A few weeks ago, the lovely people at Kona let me borrow a Hei Hei CR for a little while. And at first, I wasn’t sure what to think—I had never ridden an XC bike before, and the internet would have had me believe that they’re like a greyhound: very fast, but only on smooth surfaces. All I knew was that there was a monsoon in the immediate forecast, and those tires did not give me much confidence.
But still, I felt reserved, like I had to step carefully when things got extra steep and gnarly. But I had ridden bikes with similar geometry before—67.5 degrees isn’t that steep, after all. And while 120mm might not seem like a lot of travel, it’s a lot more than the hardtails I’ve ridden for years. At least on the descents, it had to be the tires.
But then while struggling with a particularly steep, wet, rooty and slippery ascent, I began wondering about rubber on the climb, too. Sure, those XC tires were lightning fast—but when traction was at a premium, they couldn’t deliver.
My normal bike is a Process 134 CRDL. It’s set up as a do-everything, go-everywhere machine. It’s just as comfortable on 100-km “day rides” and bike packing missions with big backpacks, as it is dropping into freeride lines and bike park laps—and to be honest, I don’t think I’d change anything about it. On paper, it really isn’t that different from the Hei Hei. 14mm of rear wheel travel, 20mm of fork, and 1.5 degrees in the head tube isn’t much. But it does have DH casing tires.
By comparison to the Hei Hei, my 134 feels more planted and confident descending, and considerably slower climbing—although it does deliver much better traction over loose terrain, slippery roots, off camber sections, and steeps, both up and downhill. I began to think about how much of that difference was in the geometry, suspension, and weight, and how much was just rubber. So I replaced the ultra light, bologna casing Maxxis Rekons on the Hei Hei with my preferred choice of rubber—2.5” wide, downhill casing Minion DHFs, front and rear.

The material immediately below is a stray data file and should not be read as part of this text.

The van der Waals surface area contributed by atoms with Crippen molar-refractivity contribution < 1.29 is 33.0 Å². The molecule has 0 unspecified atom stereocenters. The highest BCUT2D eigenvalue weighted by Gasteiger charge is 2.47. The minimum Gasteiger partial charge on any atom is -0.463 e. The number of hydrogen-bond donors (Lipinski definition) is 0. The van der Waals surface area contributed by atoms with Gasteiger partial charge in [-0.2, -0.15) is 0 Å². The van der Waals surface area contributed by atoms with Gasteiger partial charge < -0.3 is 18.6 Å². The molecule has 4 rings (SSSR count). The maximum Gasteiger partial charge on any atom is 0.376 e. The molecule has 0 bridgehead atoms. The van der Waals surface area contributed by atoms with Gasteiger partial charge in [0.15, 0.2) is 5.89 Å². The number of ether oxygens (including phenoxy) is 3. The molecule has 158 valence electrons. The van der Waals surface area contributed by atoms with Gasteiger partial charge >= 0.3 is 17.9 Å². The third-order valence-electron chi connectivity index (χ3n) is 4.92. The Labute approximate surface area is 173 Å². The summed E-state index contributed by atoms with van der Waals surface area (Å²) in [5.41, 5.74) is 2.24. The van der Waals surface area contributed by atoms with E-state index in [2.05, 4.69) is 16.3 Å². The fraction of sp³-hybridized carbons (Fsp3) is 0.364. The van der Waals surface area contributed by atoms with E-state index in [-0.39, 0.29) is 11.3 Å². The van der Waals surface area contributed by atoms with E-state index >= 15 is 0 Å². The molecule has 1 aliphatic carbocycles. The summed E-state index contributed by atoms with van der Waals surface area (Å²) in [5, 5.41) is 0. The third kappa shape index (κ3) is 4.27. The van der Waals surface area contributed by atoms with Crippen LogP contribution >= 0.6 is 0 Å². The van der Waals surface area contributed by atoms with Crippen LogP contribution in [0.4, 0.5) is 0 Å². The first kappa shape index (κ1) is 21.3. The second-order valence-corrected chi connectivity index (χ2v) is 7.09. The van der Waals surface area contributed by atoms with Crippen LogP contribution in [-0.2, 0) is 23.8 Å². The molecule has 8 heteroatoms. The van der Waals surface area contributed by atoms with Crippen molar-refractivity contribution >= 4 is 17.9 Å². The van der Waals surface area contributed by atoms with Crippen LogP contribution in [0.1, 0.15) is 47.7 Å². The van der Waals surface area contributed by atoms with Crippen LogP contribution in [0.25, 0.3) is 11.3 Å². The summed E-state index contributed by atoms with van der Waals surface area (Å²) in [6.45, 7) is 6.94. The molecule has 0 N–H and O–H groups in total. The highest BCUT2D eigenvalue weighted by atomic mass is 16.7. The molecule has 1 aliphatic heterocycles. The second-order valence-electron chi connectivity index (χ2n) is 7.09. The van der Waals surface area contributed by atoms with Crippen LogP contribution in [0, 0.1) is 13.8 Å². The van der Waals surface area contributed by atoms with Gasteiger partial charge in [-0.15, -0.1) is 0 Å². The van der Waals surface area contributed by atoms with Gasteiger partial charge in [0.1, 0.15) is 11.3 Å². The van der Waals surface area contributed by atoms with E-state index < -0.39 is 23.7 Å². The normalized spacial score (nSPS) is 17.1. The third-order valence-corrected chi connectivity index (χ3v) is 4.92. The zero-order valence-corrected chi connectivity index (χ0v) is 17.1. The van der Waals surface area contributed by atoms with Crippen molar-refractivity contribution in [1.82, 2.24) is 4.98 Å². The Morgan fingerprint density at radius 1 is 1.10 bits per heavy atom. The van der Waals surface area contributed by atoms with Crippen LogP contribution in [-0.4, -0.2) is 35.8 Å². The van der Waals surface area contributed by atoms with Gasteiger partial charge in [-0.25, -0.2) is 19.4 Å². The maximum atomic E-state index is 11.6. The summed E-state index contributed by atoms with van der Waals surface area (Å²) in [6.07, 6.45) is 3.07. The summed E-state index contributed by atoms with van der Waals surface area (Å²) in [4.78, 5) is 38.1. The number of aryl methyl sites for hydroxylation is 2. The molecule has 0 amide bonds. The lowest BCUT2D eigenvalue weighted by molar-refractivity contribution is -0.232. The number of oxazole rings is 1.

All of a sudden, I had traction in spades. I felt completely comfortable on the bike on all of Squamish’s rowdiest trails. I rode all of my usual lines, blasting through off-camber roots and chundery rock gardens without giving it any thought, and considered drops and features I knew should be well above the Hei Hei’s pay grade. All of a sudden, the bike transformed into a short travel, quick steering, aggressive descender, capable of anything you’d tell your mom about, and some things she’d better not know.
Of course, I felt the rubber while climbing, too. Technical climbing felt easier (but slower), and places where I had struggled with traction felt less challenging. But for every scoop of traction it gained, the Hei Hei lost two scoops of acceleration. While it became a super confident descender and planted climber over even the gnarliest, most difficult sections, it lost that magical race car acceleration that pushed me to pedal harder, and that brought me so much joy, in the first place. I found myself less likely to be out of the saddle sprinting, and more likely to reach for an easier gear.
Putting such heavy, grippy rubber on the Hei Hei did exactly what I hoped it would do—but did it really make any sense? After all, if I wanted a bike that gave excellent traction and DH prowess, I’d probably want a Process X. And if I wanted a short travel, all-day play machine, I’d wind up back with my Process 134. Really, I think the sweet spot for the Hei Hei would be somewhere between the road-slick Rekons and a DH casing Minion, and probably on the lighter side.